Loose Women: Dr Hilary discusses how to live longer
Co-founder of the project, Professor Denis Noble stated the importance of sleep.
“Autophagy is the body’s in-built cellular waste removal system that slows down the rate at which we age,” he began.
“This activity gets less as we get older but everyone can do something simple to activate autophagy-fasting.”
Professor Noble revealed: “The simple solution is to get more sleep because when we sleep, we are also inadvertently fasting.”
Another tip, this time from fellow co-founder of The Oxford Longevity Project Leslie Kenny, is to “start squatting”.
READ MORE: Artificial sweeteners don’t help with weight loss in the long term, the WHO warns
Kenny explained: “Good balance is so important… muscle mass decreases around one percent per year by the time we reach middle age.
“[There are] more dramatic losses of up to 50 percent by the time we are in our 70s and 80s.”
Kenny added: “Age-related loss of skeletal muscle mass and function, sarcopenia, is associated with physical frailty and increased risk of morbidity.”
Thus, the more a person maintains their muscles, the lower the risk of osteoporosis, later life immobility, and fractures from falls.
Urologist fears many men are ‘at risk’ of prostate cancer – symptoms to spot[SYMPTONMS]
‘Wide-spread virus’ associated with the development of multiple sclerosis[LATEST]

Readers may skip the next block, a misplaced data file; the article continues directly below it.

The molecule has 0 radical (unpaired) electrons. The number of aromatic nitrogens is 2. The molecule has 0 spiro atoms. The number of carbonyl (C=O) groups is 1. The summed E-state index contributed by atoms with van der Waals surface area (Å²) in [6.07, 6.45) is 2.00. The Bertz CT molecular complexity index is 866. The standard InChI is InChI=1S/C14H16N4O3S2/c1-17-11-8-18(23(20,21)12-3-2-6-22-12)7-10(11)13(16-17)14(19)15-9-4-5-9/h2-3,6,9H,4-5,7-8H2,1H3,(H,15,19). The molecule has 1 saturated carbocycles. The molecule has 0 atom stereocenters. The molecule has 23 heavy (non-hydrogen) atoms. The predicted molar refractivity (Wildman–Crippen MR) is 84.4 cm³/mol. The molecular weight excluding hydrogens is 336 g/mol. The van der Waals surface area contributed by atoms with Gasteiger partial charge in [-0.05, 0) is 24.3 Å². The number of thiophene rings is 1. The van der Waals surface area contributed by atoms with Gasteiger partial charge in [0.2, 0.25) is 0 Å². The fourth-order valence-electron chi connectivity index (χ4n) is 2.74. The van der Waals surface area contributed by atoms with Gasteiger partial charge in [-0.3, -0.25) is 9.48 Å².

Women that engage in physical activity could slash Parkinson’s risk by 25%[STUDY]
“We all know how serious a hip fracture can be in older age!” Kenny stated.
The expert said: “A very simple exercise we can do is actually practice getting up and down off the floor regularly to build lower body strength and refine our balance.
“One study actually found that having the balance to sit and rise is actually a predictor of mortality.”
Dr Sandra Kaufmann, a scientific advisor to Oxford Healthspan, recommended spermidine.
Dr Kaufmann said: “Intake of dietary spermidine, a compound found in breastmilk and semen, inversely correlates with the incidence of cardiovascular disease and death.”
Citing research, Dr Kaufmann added: “There’s a great study that looked at the Bruneck cohort, which is a sample of 1,000 sample men and women ending in 2018, and they demonstrated that the more spermidine you have, the less cardiovascular disease you have as well.
“There was also a cross-sectional study of 48 Western countries that again cited the same findings.”
The easiest way to introduce spermidine into your diet is through shitake mushrooms or a supplement.
Source: Read Full Article